So the previous owners had a dog that they liked to keep in the garage for whatever reason. Dogs being dogs, it didn't like being cooped up in there and clawed at any opening it could to try to get out. This resulted in a fair bit of damage to both the door leading outside (which is a writeoff thanks to both the dog damage and just general rot and neglect) and the door leading into the house.

I had previously repainted in the inside half of the door leading into the house, just so I could contain the ugliness to the less trafficked side of the world, while I mulled over the option of either replacing the door or fixing the other side.

This weekend I finally got around to fixing the other side.

Step 1: forget to take a "before" picture.

Oops. I thought I'd taken a picture of that side of the door before that I could reuse, but apparently I never did.

Step 2: chisel out the damaged section of plywood veneer.

The dog had managed to claw its way through two plys of the plywood, so I scored along the edges of the damage and chiseled away the remains down to a flat base of reasonably solid wood.

Step 3: glue in a conveniently perfectly sized piece of veneer sliced from a 2x4.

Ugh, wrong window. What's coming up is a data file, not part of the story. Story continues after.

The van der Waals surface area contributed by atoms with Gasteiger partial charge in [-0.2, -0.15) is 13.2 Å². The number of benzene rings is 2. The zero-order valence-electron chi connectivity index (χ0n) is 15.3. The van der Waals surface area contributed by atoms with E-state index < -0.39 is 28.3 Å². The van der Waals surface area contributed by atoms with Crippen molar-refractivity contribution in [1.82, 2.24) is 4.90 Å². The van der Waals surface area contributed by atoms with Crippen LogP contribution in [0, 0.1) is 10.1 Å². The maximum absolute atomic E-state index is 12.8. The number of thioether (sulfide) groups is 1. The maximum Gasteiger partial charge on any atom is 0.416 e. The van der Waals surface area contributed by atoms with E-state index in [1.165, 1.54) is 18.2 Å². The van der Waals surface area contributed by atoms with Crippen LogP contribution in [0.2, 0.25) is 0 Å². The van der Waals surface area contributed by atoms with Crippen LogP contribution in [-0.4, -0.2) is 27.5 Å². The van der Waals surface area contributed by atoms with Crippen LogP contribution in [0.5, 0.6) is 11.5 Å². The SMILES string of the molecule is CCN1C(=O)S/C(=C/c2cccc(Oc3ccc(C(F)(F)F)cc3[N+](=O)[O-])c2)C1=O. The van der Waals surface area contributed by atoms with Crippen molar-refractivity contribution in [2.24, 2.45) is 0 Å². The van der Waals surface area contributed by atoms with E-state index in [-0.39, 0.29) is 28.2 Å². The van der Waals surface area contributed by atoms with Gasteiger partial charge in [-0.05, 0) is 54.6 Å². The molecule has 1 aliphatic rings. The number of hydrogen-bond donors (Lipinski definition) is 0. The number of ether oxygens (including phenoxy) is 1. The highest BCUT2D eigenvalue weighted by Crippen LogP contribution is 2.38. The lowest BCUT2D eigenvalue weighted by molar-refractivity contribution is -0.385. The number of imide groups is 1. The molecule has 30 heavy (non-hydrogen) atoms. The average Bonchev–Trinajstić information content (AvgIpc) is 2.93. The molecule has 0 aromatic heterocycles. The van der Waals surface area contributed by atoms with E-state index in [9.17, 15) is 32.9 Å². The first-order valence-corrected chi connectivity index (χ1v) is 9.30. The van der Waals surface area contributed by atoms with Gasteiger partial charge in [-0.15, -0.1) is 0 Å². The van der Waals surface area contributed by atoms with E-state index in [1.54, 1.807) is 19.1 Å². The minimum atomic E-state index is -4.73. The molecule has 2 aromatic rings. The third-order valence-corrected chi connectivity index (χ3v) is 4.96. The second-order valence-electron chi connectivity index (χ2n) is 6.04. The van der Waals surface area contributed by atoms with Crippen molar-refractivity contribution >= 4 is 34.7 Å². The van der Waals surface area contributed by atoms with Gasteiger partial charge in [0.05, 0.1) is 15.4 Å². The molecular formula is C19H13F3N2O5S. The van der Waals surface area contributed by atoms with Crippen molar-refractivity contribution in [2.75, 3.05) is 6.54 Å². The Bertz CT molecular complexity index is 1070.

So a few weeks ago when I was replacing my broken bandsaw blade and tires I made some test cuts by slicing some 1/16"-ish veneer slabs out of a scrap piece of crappy 2x4. Fast forward to today and it just so happens that one of those pieces is the perfect size and thickness to exactly fill the space left after chiseling away the damaged plywood. Weird how that works out sometimes.

At this point I had also given the door a bit of a sanding. I was hoping to possibly sand smooth the places where the paint had chipped out but the sanding didn't go as smoothly as I'd hoped so I opted to fill the chips and scratches and other damage with wood filler.

Step 4: the wood filler.

I ended up doing two coats of wood filler. Initially I had only filled the big divots, but upon reflection I decided that if I was going to go to all this work I might as well go all in, so I sanded, applied a second coat, then sanded everything down smooth.

Step 5: the paint.

It took three coats of paint to cover the grimy "white" that the door was blessed with previously. I had a lot of difficulty fighting sags in the paint, and ended up having to do a fair bit of sanding after coat 2 to get things reasonably smooth before applying coat 3. I also thinned the paint a little for coat 3 which helped me smooth on just the thinnest possible coat of paint. The end result isn't really perfect, but it's good enough and a huge improvement over what I started out with.

I still need to replace the trim, but that's a project for another day.

Friday, September 11, 2020

The Panopticon

 I finally got around to figuring a few things out for my front door monitor this week. It involved a little frustration and hair-pulling and yelling at whoever keeps screwing up the entire concept of web development so badly. You know, the usual stuff. But at the end of it all...

It is, at least, a start.

And yes, the clocks are set wrong for some reason, I think the time zones got messed up.